The number of accidents this year was unusually large, the number injured being nearly twice as large as a year ago and forty injuries were reported, and the number of killed was four more than a year ago. The percentage of fatal accidents was smaller than last year, this year's percentage being twenty-six as compared with forty last year.

The song recital given by Mme. Jencie Callaway-John in Aeolian Hall, Wednesday evening, November 21, proved another great success for this popular artist. Her audience was most distinguished, numbering such persons as Chief Justice Vernon Davis, who spends his summers in Amagansett, Henry Hadly, composer, the well-known de Sequrola, and others.

Ferris Halsey, Calvin Hadder and George Hand had a thrilling experience last Saturday afternoon when returning from a hunting trip in Mr. Halsey's boat, through Gardiner's bay. When about off Cedar Point the anchor warp was tossed off the cabin of the launch as she plowed her way through the big seas. The rope passed along side the boat until it finally caught in the propeller and smashed the rudder from its position, leaving the crew helpless.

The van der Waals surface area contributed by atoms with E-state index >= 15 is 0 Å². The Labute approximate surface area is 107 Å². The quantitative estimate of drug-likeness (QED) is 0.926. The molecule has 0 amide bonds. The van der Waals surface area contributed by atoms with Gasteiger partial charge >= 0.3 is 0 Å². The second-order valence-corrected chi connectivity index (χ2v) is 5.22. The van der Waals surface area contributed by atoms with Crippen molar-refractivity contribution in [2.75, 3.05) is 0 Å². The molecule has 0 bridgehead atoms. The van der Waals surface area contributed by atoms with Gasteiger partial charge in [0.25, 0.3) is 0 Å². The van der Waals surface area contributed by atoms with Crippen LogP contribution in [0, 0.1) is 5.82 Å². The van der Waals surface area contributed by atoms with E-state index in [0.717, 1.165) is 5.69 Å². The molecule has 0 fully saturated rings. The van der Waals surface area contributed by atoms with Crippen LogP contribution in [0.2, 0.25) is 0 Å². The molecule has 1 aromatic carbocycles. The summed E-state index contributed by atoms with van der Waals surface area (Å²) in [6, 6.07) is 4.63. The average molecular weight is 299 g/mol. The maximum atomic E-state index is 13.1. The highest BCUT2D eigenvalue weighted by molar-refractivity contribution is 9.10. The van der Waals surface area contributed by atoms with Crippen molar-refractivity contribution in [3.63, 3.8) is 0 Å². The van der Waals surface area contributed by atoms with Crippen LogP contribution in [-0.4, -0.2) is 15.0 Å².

75 Years Ago        1948

From The East Hampton Star, December 2

You can't keep a dyed-in-the-wool airman on the ground — at least for long and Charles Smith who was trained to fly Liberators and Flying Fortresses during World War II is no exception. 

After graduation from East Hampton High School in June 1942 Mr. Smith worked for a short time at the Grumman Aircraft Factory. He joined the Air Force in January '43 and was given flight training in Texas, graduating with Class 43K. During the bombing of Europe he was a member of the 8th Air Force and flew from England with a heavy bombardment group.